Leveraging Advanced Manufacturing to Redesign Towing and Tie-Down Kits for Improved Availability, Reduced Maintenance, and Increased Safety

NCMS Project #: 141059

Problem: Recovery and towing of damaged, immobilized, swamped, stuck or overturned heavy vehicles is an inherently dangerous task whether it is a tractor-trailer, bus, tanker truck or another commercial vehicle.  The ability to safely and rapidly recover and move a heavy vehicle depends on specialized Towing and Tie-Down (T&TD) equipment to perform the task.  Equipment failures due to insufficient T&TD design, location strength, weldments and durability can be catastrophic.  These failures result in high replacement costs, financial penalties and life-threatening accidents.

Benefit: By reducing the number of failure points in the T&TD to manufacture components as one piece and eliminate weld joints, the strength of the components will be increased.  This will make the components less prone to failure during operations.  Key outcomes and benefits of the T&TD can be shared and applied across the commercial towing and vehicle transport industry.

Solution/Approach: Advanced manufacturing processes, such as near net shape (NNS) optimization and advanced fusion techniques, have the ability to produce complex components as one piece.  The overall objective of this project is to develop, fabricate, and demonstrate T&TD kits that are capable of safely recovering and transporting large vehicles.  An upgrade to the Army’s T&TD kit will serve as a test-bed for improvements to the T&TD kits used in the commercial industry.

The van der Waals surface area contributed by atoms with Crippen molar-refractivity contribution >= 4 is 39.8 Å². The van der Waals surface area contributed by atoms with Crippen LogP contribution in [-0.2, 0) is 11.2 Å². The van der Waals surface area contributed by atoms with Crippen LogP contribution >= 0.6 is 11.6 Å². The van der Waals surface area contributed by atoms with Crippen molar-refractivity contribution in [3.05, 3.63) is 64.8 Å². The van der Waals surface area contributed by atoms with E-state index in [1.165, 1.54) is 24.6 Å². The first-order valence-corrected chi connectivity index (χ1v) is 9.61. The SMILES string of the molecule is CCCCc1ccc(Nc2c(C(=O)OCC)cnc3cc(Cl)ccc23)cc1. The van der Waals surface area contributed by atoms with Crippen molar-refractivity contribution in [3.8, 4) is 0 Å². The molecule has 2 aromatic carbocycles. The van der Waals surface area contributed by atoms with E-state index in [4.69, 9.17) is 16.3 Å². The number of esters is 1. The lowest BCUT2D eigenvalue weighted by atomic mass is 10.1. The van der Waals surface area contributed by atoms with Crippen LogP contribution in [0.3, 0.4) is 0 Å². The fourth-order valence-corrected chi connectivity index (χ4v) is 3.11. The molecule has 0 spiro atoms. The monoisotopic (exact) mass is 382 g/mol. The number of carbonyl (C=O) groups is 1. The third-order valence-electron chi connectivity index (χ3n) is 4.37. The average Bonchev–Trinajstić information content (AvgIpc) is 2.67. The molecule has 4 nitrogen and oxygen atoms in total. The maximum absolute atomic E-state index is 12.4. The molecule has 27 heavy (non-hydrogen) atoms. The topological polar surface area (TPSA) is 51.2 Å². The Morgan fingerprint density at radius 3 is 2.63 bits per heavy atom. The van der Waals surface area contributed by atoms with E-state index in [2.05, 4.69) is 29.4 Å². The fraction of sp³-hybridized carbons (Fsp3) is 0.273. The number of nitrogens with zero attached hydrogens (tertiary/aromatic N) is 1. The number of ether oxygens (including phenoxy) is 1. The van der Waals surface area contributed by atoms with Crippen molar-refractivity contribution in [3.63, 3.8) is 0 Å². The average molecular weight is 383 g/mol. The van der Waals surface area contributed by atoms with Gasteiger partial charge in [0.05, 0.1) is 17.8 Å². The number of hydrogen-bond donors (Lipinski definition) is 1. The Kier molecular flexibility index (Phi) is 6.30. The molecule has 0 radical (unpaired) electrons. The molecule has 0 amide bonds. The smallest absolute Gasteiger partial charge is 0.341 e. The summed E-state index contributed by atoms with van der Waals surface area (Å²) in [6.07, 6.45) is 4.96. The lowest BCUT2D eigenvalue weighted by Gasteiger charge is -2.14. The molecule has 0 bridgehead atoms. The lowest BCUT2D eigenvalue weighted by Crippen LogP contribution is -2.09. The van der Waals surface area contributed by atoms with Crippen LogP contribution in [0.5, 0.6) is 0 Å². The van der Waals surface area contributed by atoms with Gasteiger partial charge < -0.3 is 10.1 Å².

Impact on Warfighter:

  • Reduce risk and damage
  • Improve safety
  • Increase strength and durability
  • Decrease maintenance and sustainment costs
  • Expand warfighter readiness

DOD Participation:

  • U.S. Army, Program Executive Office – Ground Combat Vehicles

Industry Participation:

  • CLogic Defense
  • NCMS

Benefit Area(s):

  • Cost savings
  • Safety
  • Durability
  • Reliability improvement

Focus Area:

  • Additive/advanced manufacturing

Final Report